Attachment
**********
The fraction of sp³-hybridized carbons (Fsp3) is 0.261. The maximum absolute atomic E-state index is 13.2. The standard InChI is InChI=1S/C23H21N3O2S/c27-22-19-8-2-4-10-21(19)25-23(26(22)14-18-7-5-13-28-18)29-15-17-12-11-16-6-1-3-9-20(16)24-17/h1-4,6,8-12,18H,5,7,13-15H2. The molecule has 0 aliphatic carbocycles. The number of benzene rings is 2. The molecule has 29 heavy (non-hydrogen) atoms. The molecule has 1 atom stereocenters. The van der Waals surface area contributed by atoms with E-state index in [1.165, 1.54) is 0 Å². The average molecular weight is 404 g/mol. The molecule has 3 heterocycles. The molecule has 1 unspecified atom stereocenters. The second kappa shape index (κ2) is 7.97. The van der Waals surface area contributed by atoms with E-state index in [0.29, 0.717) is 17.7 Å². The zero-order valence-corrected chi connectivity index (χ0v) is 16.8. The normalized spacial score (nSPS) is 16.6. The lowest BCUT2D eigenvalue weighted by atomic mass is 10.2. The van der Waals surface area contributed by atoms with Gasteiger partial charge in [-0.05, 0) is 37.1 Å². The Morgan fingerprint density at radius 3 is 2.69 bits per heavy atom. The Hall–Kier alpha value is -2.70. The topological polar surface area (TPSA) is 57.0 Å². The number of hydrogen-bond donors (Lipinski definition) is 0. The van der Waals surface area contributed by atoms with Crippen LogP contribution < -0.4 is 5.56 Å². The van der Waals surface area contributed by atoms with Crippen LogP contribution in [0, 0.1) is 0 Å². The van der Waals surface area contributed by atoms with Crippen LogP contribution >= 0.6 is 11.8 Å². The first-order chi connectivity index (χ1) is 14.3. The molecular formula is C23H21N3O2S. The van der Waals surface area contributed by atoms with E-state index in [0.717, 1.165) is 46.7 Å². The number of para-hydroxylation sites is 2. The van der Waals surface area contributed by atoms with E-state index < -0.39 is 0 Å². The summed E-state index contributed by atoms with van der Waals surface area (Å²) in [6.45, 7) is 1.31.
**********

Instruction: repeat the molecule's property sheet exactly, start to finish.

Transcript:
The fraction of sp³-hybridized carbons (Fsp3) is 0.261. The maximum absolute atomic E-state index is 13.2. The standard InChI is InChI=1S/C23H21N3O2S/c27-22-19-8-2-4-10-21(19)25-23(26(22)14-18-7-5-13-28-18)29-15-17-12-11-16-6-1-3-9-20(16)24-17/h1-4,6,8-12,18H,5,7,13-15H2. The molecule has 0 aliphatic carbocycles. The number of benzene rings is 2. The molecule has 29 heavy (non-hydrogen) atoms. The molecule has 1 atom stereocenters. The van der Waals surface area contributed by atoms with E-state index in [1.165, 1.54) is 0 Å². The average molecular weight is 404 g/mol. The molecule has 3 heterocycles. The molecule has 1 unspecified atom stereocenters. The second kappa shape index (κ2) is 7.97. The van der Waals surface area contributed by atoms with E-state index in [0.29, 0.717) is 17.7 Å². The zero-order valence-corrected chi connectivity index (χ0v) is 16.8. The normalized spacial score (nSPS) is 16.6. The lowest BCUT2D eigenvalue weighted by atomic mass is 10.2. The van der Waals surface area contributed by atoms with Gasteiger partial charge in [-0.05, 0) is 37.1 Å². The Morgan fingerprint density at radius 3 is 2.69 bits per heavy atom. The Hall–Kier alpha value is -2.70. The topological polar surface area (TPSA) is 57.0 Å². The number of hydrogen-bond donors (Lipinski definition) is 0. The van der Waals surface area contributed by atoms with Crippen LogP contribution < -0.4 is 5.56 Å². The van der Waals surface area contributed by atoms with Crippen LogP contribution in [0, 0.1) is 0 Å². The van der Waals surface area contributed by atoms with Crippen LogP contribution >= 0.6 is 11.8 Å². The first-order chi connectivity index (χ1) is 14.3. The molecular formula is C23H21N3O2S. The van der Waals surface area contributed by atoms with E-state index in [0.717, 1.165) is 46.7 Å². The number of para-hydroxylation sites is 2. The van der Waals surface area contributed by atoms with E-state index < -0.39 is 0 Å². The summed E-state index contributed by atoms with van der Waals surface area (Å²) in [6.45, 7) is 1.31.